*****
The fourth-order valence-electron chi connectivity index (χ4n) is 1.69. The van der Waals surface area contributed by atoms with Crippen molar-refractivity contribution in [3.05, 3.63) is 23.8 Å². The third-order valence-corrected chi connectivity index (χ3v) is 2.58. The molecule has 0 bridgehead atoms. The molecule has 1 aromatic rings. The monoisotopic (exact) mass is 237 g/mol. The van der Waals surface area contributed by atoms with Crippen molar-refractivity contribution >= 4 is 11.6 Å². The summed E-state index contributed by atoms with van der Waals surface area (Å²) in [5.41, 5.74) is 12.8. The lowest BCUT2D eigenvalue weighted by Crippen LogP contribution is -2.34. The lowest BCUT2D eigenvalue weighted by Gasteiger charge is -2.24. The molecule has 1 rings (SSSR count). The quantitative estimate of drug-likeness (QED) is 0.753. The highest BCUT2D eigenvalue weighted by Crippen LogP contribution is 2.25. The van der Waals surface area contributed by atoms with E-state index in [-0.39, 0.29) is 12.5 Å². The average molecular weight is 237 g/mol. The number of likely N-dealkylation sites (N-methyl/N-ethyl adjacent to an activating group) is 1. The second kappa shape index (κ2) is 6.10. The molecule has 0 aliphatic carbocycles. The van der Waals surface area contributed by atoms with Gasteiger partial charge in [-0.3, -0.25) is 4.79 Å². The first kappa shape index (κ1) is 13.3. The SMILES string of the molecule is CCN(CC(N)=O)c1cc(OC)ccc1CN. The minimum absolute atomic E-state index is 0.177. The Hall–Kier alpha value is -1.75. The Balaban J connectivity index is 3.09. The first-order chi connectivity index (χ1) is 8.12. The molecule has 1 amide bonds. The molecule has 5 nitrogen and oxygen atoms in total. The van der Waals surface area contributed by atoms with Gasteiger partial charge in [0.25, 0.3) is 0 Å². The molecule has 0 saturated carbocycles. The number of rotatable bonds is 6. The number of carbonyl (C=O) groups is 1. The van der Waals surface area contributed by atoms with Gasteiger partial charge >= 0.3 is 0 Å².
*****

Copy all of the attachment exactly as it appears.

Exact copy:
The fourth-order valence-electron chi connectivity index (χ4n) is 1.69. The van der Waals surface area contributed by atoms with Crippen molar-refractivity contribution in [3.05, 3.63) is 23.8 Å². The third-order valence-corrected chi connectivity index (χ3v) is 2.58. The molecule has 0 bridgehead atoms. The molecule has 1 aromatic rings. The monoisotopic (exact) mass is 237 g/mol. The van der Waals surface area contributed by atoms with Crippen molar-refractivity contribution >= 4 is 11.6 Å². The summed E-state index contributed by atoms with van der Waals surface area (Å²) in [5.41, 5.74) is 12.8. The lowest BCUT2D eigenvalue weighted by Crippen LogP contribution is -2.34. The lowest BCUT2D eigenvalue weighted by Gasteiger charge is -2.24. The molecule has 1 rings (SSSR count). The quantitative estimate of drug-likeness (QED) is 0.753. The highest BCUT2D eigenvalue weighted by Crippen LogP contribution is 2.25. The van der Waals surface area contributed by atoms with E-state index in [-0.39, 0.29) is 12.5 Å². The average molecular weight is 237 g/mol. The number of likely N-dealkylation sites (N-methyl/N-ethyl adjacent to an activating group) is 1. The second kappa shape index (κ2) is 6.10. The molecule has 0 aliphatic carbocycles. The van der Waals surface area contributed by atoms with Gasteiger partial charge in [-0.3, -0.25) is 4.79 Å². The first kappa shape index (κ1) is 13.3. The SMILES string of the molecule is CCN(CC(N)=O)c1cc(OC)ccc1CN. The minimum absolute atomic E-state index is 0.177. The Hall–Kier alpha value is -1.75. The Balaban J connectivity index is 3.09. The first-order chi connectivity index (χ1) is 8.12. The molecule has 1 amide bonds. The molecule has 5 nitrogen and oxygen atoms in total. The van der Waals surface area contributed by atoms with Gasteiger partial charge in [0.25, 0.3) is 0 Å². The molecule has 0 saturated carbocycles. The number of rotatable bonds is 6. The number of carbonyl (C=O) groups is 1. The van der Waals surface area contributed by atoms with Gasteiger partial charge >= 0.3 is 0 Å².